Back in the dark ages, one had to get up early on Saturday mornings to watch cartoons. But thanks to the wonders of digital versatile discs, cartoons--arguably, the ultimate achievement of mankind--are now available any time on whatever damn day you please! Hooray for DVD! Hooray for mankind! Hooray for cartoons!

- Aqua Teen Hunger Force, Vol. 1 (2003)--The Aqua Teens are: Frylock (a wise, levitating box of French fries), Master Shake (a shake, and a bastard), and Meatwad (a sweetly innocent, semi-retarded wad of hamburger meat). Be amazed as the Aqua Teens thwart thieving leprechauns, are abducted by scheming aliens, or infuriate Carl, their cantankerous neighbor in the New Jersey suburbs, by kicking it in Carl's above-ground pool, chillin' to a hiphop soundtrack. This is animation--nay, this is humanity--at its best.

- Clerks Uncensored (2000)--While adapting his film Clerks into a prime-time cartoon series for ABC, Kevin Smith managed to retain the acerbic tone of the film, get the original cast to voice the characters, and find a slick animation team. Thus, the animated Clerks was an unmitigated triumphÉ and one that ABC promptly shat on, halting production after six episodes, then airing only two of them. All six episodes are brilliant examples of vintage Smith, but just as entertaining are Smith's fuming commentaries, wherein he repeatedly threatens bodily harm upon one particular ABC exec.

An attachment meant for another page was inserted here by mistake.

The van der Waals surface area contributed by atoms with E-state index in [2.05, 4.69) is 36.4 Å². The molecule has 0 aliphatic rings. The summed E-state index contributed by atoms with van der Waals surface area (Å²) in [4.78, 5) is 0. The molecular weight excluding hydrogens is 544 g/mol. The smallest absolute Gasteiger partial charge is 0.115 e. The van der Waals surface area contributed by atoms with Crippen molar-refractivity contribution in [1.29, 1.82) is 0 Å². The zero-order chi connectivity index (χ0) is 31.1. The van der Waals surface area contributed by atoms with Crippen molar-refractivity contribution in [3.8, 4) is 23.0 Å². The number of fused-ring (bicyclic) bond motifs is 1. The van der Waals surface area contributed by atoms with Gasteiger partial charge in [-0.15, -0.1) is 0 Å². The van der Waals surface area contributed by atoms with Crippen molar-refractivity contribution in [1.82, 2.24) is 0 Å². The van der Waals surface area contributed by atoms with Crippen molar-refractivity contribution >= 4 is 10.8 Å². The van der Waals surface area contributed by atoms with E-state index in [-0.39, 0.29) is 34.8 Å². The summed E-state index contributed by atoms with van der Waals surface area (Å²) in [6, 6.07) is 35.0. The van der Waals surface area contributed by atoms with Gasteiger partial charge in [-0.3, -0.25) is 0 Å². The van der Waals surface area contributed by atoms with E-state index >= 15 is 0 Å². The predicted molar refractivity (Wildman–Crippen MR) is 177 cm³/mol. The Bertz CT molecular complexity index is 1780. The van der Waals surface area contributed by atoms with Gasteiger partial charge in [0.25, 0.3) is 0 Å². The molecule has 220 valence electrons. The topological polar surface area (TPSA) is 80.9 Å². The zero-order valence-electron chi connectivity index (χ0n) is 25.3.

- Spider-Man: The New Animated Series (2003)--MTV's Spider-Man cartoon is a perfectly balanced hybrid of jaw-dropping computer animation and the intelligent verve that Portland writer Brian Michael Bendis brought to the Ultimate Spider-Man comic (perhaps not-so-coincidentally, Bendis also serves as co-executive producer). The truest adaptation of the comics, this Spider-Man flat out kicks ass, with vibrant fight scenes, witty dialogue, and just the right amount of that Dawson's Creek-y adolescent angst. Plus, that hag Kirsten Dunst isn't Mary Jane anymore--so in the cartoon, the Lisa Loeb-voiced MJ is HOT! ERIK HENRIKSEN